By Chandler Precht
Alexis Huseby is a senior majoring in the Undergraduate Sustainable Development Program.
What drew you to the Undergraduate Program in Sustainable Development?
As a born and raised Seattlite, I have been exposed to environmentalism and sustainable thinking throughout my life. I never initially considered studying it because it never occurred to me that there were places in the world where this wasn’t a way of life, or where sustainable development needed to be implemented. I also didn’t realize how much I still had to learn about it. It took taking the Intro to Sustainable Development class for me to understand that this major is not only immediately applicable and vitally important, but also varied and interesting enough to keep me engaged throughout my college experience. Put simply, I discovered the passion that I hadn’t realized was there all along.
What areas of sustainable development are you most interested in, and why?
I’m really interested in water stress and overpopulation, because I view those as two of the most pressing issues that will have surprisingly far-reaching consequences—like the water wars in eastern Africa. I’m also really interested in the intersection between gender and sustainable development. This relates to overpopulation, because of the link between female education and lower birth rates, and also can provide really interesting insights into how societal values influence our response to climate change. Finally, I like looking at sustainable investing, and how the current market can actually be used to make changes for sustainable development.
What skills do you hope to acquire through the program?
I can already name so many skills that the sustainable development major has given me, from the tangible (like ArcMap, financial analysis of sustainable solutions, and being able to analyze climate policy and law) to the intangible (understanding sustainable ethics). However, I think that the most valuable skill that I am acquiring from the program is creative problem solving. Any time someone tries to address a sustainability problem, there are countless facets that need to be considered; the ability to know about, comprehend, and include these facets is a truly valuable and unique skill that the program provides.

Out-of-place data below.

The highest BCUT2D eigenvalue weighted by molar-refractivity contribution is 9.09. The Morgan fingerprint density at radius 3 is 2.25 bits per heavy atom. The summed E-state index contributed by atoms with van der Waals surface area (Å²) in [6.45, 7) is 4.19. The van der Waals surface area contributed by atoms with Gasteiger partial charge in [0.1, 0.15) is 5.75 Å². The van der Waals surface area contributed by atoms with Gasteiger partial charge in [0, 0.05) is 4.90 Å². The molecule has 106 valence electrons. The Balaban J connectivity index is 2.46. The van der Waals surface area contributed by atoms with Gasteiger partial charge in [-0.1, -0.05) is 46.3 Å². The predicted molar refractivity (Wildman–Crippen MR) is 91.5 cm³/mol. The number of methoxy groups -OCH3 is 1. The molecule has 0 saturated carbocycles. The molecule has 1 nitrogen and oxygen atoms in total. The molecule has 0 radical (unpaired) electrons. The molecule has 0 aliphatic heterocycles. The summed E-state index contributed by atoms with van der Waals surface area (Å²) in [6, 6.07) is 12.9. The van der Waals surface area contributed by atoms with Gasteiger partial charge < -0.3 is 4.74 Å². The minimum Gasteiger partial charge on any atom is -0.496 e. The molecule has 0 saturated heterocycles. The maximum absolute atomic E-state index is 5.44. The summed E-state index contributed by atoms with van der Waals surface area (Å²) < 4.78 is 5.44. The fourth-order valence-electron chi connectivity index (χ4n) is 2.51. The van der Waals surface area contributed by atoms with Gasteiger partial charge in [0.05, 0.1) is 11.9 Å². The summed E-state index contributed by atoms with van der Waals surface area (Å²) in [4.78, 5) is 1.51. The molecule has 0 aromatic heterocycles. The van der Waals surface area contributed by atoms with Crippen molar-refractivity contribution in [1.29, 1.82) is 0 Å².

How do you intend to utilize these skills, and your degree, once you graduate?
The beautiful part of this program is that you can apply these skills to literally any area and any sector. I know that, personally, I’m going to look for a job that requires me to juggle a variety of issues and use my knowledge of the different areas of sustainable development to come up with creative solutions. Whether this is focused on bettering an organization’s sustainability department, mitigating the impacts of a product, or engineering a governmental program is up to where my final year takes me.
What is your favorite class in the program so far, and why?
I actually really enjoyed Challenges of Sustainable Development, with Jeffrey Sachs. It was my first robust introduction to the intersectionality of sustainable development, and to the economic side of it. I loved learning about how developments like nitrogen fertilizer or themes like colonialism have far-reaching impacts that are immediately important to understanding how to move forward with sustainability.
Beyond the classroom, what, if any, extracurricular sustainability-related activities have you engaged in?
I am currently the co-president of the Student Union for Sustainable Development, which works with the undergraduate Sustainable Development population and the Earth Institute, and hosts student mixers and peer advising sessions. I marched in the People’s Climate March last September, and have worked a variety of sustainability-related internships during the school year and summer (architecture, bioengineering, data research, investment, non-profit). I’m also involved with the Alliance for Jobs and Clean Energy in Washington.
Columbia’s Undergraduate Program in Sustainable Development is an interdisciplinary program that addresses sustainable development through an understanding in the interaction between natural and social systems, offered through The Earth Institute in partnership with Columbia College and the School of General Studies. Participating departments and schools of the sustainable development major and special concentration include the Department of Earth and Environmental Biology; the Department of Earth and Environmental Engineering; the School of International and Public Affairs and the Mailman School of Public Health.
Chandler Precht is an intern for the Office of Academic and Research Programs at the Earth Institute. She is an undergraduate student at Barnard College.